It’s lunchtime – time to escape from the workplace, grab a bite and recharge the batteries. That’s the theory. The good news is, British workers have more money in their pockets to spend on lunch than a few years ago. But the bad news is, they have less time. As pressures of work and anxieties about job security go on growing, we generally take less than the full lunch hour of old. All too many of us eat our lunch at our desks. Only one in five UK employees take the traditional hour-long lunch break, and most workers take less than half an hour.

chazThe retailers have responded with their usual energy. In recent years UK multiple grocers, from supermarkets to co-ops and convenience store chains, have gone after the ‘grab and go’ lunchtime opportunity at the front of store. It’s a key part of variable merchandising, depending on the time of day. But there’s still a long way to go.

Coming back to the economic background, in the words of Helena Childe, Senior Foodservice Analyst at Mintel, wage increases have started to outpace inflation, translating to a greater willingness to trade up to premium options, and buy extras such as snacks, drinks and desserts. But the long slowdown over recent years means that frugal spending habits have become deeply engrained.

Driving lunchtime spending at the premium end, high street sandwich chains like Pret, and Subway have been charging top prices successfully for many years, and the grocery retailers have followed suit and now offer similar premium products alongside the cheaper staples. Everyone needs to eat, and consumers are resigned to paying the going rate for sandwiches and drinks, but it’s a price sensitive market.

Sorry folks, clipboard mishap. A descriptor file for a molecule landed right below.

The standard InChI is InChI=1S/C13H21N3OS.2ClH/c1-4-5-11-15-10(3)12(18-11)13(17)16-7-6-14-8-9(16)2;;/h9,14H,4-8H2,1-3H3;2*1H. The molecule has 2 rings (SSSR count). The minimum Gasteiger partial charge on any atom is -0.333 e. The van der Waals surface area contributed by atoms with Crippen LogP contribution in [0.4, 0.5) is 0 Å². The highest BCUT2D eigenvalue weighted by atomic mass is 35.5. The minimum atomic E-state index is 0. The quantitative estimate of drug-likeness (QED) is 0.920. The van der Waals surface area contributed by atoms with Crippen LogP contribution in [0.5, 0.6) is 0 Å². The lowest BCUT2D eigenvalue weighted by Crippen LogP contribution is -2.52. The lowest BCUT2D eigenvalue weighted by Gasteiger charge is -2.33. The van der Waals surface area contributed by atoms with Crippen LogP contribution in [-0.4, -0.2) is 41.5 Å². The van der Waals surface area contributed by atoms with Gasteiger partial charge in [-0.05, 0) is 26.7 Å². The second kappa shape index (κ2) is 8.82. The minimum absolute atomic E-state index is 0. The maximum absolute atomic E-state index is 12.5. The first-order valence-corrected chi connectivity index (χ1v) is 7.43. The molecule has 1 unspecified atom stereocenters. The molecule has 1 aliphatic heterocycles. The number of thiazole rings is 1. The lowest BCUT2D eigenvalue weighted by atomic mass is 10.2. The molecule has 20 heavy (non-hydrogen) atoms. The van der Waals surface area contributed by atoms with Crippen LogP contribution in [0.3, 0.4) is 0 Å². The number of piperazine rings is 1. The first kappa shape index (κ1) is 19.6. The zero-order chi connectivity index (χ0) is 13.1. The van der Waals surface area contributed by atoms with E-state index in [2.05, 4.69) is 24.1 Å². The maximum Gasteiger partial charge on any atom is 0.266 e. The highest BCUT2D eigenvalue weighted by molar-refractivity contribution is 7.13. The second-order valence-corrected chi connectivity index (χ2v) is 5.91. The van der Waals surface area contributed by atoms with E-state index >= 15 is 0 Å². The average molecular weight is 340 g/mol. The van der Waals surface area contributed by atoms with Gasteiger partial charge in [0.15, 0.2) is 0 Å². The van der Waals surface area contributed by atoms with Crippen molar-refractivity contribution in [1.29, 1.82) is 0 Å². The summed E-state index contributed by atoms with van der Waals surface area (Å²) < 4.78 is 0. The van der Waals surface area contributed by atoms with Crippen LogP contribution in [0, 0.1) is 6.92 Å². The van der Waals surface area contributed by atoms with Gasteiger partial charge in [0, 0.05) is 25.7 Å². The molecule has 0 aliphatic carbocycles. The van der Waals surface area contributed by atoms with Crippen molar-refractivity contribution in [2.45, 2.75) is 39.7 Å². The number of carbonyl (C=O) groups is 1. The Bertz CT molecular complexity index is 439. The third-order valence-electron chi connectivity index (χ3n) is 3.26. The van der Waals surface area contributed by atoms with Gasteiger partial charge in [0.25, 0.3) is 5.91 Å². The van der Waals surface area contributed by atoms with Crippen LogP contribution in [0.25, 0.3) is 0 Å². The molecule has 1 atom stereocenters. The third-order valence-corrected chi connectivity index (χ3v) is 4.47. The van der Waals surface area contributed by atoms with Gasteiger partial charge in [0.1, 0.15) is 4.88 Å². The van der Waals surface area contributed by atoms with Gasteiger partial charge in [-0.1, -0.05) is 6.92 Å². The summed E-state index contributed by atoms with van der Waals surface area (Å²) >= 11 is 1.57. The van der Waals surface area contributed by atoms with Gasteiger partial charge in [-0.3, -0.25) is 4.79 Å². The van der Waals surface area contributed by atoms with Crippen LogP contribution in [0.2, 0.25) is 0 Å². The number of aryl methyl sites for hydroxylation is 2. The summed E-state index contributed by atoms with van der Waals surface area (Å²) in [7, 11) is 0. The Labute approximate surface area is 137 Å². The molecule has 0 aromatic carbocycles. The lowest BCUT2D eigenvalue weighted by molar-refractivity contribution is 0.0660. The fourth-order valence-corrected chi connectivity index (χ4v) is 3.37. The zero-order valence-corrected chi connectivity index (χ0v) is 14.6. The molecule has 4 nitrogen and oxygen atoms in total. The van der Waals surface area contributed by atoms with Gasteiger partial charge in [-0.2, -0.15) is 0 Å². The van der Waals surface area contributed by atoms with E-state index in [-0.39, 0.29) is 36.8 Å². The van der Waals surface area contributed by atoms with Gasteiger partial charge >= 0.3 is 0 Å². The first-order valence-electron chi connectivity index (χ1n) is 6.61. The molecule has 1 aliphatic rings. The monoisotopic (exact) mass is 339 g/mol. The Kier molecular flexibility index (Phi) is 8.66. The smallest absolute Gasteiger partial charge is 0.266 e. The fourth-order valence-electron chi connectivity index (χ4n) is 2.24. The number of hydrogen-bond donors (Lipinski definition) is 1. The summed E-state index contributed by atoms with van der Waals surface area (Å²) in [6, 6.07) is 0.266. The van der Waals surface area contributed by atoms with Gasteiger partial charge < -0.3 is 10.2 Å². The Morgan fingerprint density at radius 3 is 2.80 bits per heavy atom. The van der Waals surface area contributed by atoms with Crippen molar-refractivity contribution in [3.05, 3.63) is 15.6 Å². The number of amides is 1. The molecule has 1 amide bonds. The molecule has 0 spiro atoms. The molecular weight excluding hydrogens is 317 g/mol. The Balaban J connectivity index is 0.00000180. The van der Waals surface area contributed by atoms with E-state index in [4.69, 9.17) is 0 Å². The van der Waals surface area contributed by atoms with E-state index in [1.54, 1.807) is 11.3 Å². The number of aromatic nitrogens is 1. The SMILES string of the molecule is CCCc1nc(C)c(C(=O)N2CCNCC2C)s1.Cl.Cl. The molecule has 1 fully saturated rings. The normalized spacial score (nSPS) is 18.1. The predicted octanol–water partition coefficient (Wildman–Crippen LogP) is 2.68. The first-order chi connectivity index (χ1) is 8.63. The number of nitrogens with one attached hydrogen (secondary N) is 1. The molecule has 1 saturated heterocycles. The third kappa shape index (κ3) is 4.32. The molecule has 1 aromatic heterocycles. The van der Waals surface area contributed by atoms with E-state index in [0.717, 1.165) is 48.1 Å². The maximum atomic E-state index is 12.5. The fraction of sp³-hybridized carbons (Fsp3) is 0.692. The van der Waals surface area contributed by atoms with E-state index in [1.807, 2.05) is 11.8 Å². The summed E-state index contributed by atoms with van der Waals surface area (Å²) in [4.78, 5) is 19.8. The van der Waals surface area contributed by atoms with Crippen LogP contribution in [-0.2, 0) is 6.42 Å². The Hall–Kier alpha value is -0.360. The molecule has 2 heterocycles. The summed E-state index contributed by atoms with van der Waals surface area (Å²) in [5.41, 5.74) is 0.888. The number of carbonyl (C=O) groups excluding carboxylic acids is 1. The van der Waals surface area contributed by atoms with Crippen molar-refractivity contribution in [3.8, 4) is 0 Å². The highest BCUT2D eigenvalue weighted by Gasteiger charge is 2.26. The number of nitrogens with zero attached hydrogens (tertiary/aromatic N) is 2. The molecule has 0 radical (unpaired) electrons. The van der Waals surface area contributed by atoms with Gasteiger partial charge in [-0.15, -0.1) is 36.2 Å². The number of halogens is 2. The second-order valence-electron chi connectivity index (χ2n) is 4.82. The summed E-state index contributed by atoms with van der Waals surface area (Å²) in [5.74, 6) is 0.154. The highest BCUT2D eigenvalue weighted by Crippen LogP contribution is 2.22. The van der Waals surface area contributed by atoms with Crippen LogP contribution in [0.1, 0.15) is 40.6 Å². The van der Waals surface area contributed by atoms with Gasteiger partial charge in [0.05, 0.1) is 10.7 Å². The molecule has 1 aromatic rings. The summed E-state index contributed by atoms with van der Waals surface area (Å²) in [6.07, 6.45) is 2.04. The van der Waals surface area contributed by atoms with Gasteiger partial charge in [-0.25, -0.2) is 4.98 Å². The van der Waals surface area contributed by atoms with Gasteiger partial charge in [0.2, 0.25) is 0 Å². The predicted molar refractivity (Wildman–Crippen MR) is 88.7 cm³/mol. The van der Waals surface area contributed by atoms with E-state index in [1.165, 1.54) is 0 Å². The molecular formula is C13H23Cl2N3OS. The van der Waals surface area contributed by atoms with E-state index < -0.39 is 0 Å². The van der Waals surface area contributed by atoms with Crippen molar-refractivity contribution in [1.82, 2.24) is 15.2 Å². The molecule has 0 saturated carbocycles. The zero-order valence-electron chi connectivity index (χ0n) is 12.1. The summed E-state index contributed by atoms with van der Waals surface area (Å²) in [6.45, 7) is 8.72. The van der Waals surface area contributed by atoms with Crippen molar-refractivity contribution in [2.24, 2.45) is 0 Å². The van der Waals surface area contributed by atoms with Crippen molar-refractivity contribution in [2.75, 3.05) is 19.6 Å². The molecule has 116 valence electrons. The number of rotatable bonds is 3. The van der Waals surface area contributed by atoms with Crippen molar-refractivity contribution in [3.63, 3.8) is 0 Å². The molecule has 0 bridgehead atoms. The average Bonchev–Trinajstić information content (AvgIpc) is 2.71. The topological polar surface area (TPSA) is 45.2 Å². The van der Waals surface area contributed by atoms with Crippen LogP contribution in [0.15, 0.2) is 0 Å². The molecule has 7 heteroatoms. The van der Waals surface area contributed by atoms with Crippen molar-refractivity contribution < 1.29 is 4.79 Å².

According to Mintel, although a fifth of people who eat at lunchtime prefer sandwiches made for them on the spot in a café or sandwich bar, rather than pre-packed ones, only 8% believe it’s worth paying over the odds for the privilege.

The alternative to buying expensive sandwiches and taking time out is to have a hot treat in the office. With growing numbers of workplaces supplying a microwave for staff, lunchtime eating at work is a clear opportunity for manufacturers of soup and other foods that can be prepared and ready to eat in a few minutes with minimum fuss, including the market-leading Rustlers microwaveable hot snacks from Kepak Convenience Foods.

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